There are few necessary costs associated with implementing the G.R.E.A.T. Program.
G.R.E.A.T. Officer Training Certification Course—provided free.
need to be faxed to the G.R.E.A.T. National Program Office. The training is provided
to qualified officers through a federal government grant, so the only costs for
officers to attend the training will be travel and subsistence costs. If officers
attend a regular regional training site (Nashville, Phoenix, La Crosse,
Portland), lodging is provided as well. Lodging is not normally provided at
remote locations (any training site other than the ones listed above).
G.R.E.A.T. Students Handbooks—provided
Certified G.R.E.A.T. instructors can order student handbooks using their
online or a
faxable order form. The
handbooks (significant and necessary tools needed for each student) are provided
free of cost through a federal grant.
G.R.E.A.T. Student Graduation Certificate—provided
Student graduation certificates, ready for personalization and presentation to each
student at the conclusion of the course, are included with each handbook order.
Certificates are also provided through a federal grant, at no cost to the local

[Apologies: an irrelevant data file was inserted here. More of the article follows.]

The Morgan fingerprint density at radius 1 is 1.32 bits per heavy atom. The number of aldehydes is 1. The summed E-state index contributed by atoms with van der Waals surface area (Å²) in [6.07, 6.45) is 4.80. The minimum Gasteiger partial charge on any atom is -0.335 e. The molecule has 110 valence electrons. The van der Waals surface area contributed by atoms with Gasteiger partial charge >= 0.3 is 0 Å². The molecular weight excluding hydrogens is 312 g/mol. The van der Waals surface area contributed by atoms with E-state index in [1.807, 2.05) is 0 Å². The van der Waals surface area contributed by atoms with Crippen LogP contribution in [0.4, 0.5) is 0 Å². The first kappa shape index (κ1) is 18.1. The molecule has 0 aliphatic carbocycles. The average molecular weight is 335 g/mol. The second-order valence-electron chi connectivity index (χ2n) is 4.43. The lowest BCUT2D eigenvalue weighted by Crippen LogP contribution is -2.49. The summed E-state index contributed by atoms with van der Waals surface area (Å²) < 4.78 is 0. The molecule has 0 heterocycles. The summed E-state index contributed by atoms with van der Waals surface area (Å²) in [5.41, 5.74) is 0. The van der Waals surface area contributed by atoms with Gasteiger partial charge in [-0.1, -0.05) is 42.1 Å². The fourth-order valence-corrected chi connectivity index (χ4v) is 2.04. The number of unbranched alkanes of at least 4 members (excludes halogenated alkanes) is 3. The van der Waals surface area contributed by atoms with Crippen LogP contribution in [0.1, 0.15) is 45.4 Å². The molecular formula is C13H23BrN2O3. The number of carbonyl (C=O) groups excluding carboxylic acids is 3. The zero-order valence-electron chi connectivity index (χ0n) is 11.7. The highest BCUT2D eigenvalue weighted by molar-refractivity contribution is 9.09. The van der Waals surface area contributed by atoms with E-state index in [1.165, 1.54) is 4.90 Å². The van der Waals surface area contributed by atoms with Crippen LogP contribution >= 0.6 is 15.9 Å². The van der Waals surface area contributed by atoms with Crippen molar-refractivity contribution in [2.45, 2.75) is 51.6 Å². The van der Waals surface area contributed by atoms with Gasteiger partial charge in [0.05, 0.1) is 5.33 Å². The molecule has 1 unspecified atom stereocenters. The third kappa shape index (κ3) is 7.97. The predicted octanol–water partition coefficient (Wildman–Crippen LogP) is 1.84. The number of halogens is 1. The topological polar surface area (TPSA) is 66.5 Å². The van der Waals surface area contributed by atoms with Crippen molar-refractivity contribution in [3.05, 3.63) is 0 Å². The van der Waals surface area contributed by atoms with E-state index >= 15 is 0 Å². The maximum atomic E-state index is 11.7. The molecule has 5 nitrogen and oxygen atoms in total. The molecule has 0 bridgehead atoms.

G.R.E.A.T. Incentives (pens, bags, T-shirts)—varying
Motivational items to encourage students and build positive identity with the G.R.E.A.T.
Program can be ordered by the G.R.E.A.T. instructor’s agency from
vendors. Once the initial training is accomplished, the basic classroom
programs (whether in middle school, elementary school, or both) have almost no necessary
costs, if personnel coverage is not an issue. Some agencies like to provide incentive
items to boost the involvement and interest of youths, such as T-shirts or G.R.E.A.T.
pencils and pens. Such items are available at relatively low costs from G.R.E.A.T.-licensed
vendors and are entirely optional.
As with most projects, personnel costs are often the biggest obstacle. Since the
G.R.E.A.T. Program is officer-instructed, an officer (or officers) must be made
available to teach the Program. Because taking time to be in the classroom and school
setting may take the officer away from other duties, it may be necessary to add
personnel or use overtime in order to cover the G.R.E.A.T. instructor’s responsibilities
while he/she is in the classroom.
Some communities have been able to avoid this by having school resource officers
teach the G.R.E.A.T. Program in the school(s) where they are already assigned. Depending
on their duty assignments, they may be able to work the classes into their existing
schedules without the need for additional coverage. When necessary, additional personnel
costs may be covered by certain federal grants or through state or local resources.
G.R.E.A.T. Families and Summer Programs—varying
The more advanced elements of the Program, the G.R.E.A.T. Families component and
the G.R.E.A.T. Summer program, are likely to entail additional costs for things
such as food and transportation. Again, those components are optional and are not
necessary to implement the school-based curriculum. Agencies that do utilize them
often do so in partnership with other community agencies, such as Boys & Girls Clubs,
which helps to spread both the responsibilities and the costs.